Rice Straw for Paper-Making and
Dissolvin'-Grade Pulps-82

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Project Leader and Principal UC Investigators

D.L. Brink, Forest Products laboratory, UC Berkeley

S.H. Zeronian, Division of Textiles and Clothing, UC Davis


The objective of the project using rice straw for paper making and dissolving grade pulps is to develop commercial uses for rice straw. The two specific uses under investigation are for paper-making and dissolving grade or chemical-grade celluloses which can then be used for many industrial purposes.

An integrated process has been developed for the preparation of dissolving-grade pulps. It involves cutting and screening of the rice straw, acidic pretreatment, alkaline extraction, soda pulping and bleaching. Silica must be removed to prevent its introduction into the pulping system for either bleached paper-making or dissolving-grade pulps. Two techniques have been used; in one 97 percent and in the other 99 percent of the silica was removed.

Mechanical pretreatment was used to remove inorganic ash and other foreign materials. Dry screening appears to be a cost-effective method and will be used until a better system is found. Wet screening may provide such a system.

Three acidic pretreatments have been studied. These are nitric oxide-oxygen, nitric acid, and sulfuric acid. The three systems have given similar results, but bleaching data are needed for all three systems before a final selection of the system to use can be made. The effect of soda pulping conditions subsequent to each of the acid pretreatments has been evaluated, and the best candidates for preparing dissolving grades have been determined. The system for making the best dissolving-grade pulp may be different from the one most desirable for preparation of a bleached paper-grade pulp.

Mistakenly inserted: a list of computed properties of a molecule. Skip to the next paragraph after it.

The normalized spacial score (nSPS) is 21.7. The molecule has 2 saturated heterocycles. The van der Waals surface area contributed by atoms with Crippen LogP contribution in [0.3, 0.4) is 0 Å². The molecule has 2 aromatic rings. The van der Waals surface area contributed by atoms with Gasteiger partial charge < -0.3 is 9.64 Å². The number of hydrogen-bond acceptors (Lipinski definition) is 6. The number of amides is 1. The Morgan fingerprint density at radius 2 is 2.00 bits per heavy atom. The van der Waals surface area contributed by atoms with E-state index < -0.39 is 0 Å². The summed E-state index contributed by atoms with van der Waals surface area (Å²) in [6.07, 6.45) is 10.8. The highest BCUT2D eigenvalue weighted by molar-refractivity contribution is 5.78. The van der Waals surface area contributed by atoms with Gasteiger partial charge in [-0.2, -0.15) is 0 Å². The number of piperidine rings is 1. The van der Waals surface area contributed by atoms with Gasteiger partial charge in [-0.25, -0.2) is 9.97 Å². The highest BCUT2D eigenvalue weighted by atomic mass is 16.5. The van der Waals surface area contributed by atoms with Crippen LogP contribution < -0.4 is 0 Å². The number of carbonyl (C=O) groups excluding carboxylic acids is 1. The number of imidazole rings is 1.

Bleaching is done to eliminate residual lignin and other materials that cannot be selectively removed by pulping conditions. A three-stage bleaching sequence has been studied using soda pulps produced from nitric oxide-oxygen and nitric acid pretreatments. Further studies are needed to give satisfactory results with respect to brightness.

Consideration of the economics of production of bleached rice straw pulp has been deferred until the technical feasibility of a process has been demonstrated. Some preliminary work has been done on how large a pulp mill should be to accommodate equipment in commercial use for conventional production of unbleached, high yield pulp from fibrous agricultural products.

A series of chemical and physical treatments were used to prepare dissolving-grade cellulose from rice straw pulps. It has been proven that the quantity of alpha-cellulose in rice pulp equals that of pulp produced from wood fiber. Still to be proven is whether the quality of the dissolving-grade cellulose in rice straw is equal to that from wood fiber. Industrial techniques can be adapted easily to produce the dissolving grade or chemical grade cellulose from rice straw. Products that can be produced from the pulp are cellulose acetate for textile fibers, cigarette filters, and plastics. The plastics could be used for such purposes as packaging or making of automobile steering wheels. Another product is carboxymethyl cellulose used by the detergent, food, and textile industries.


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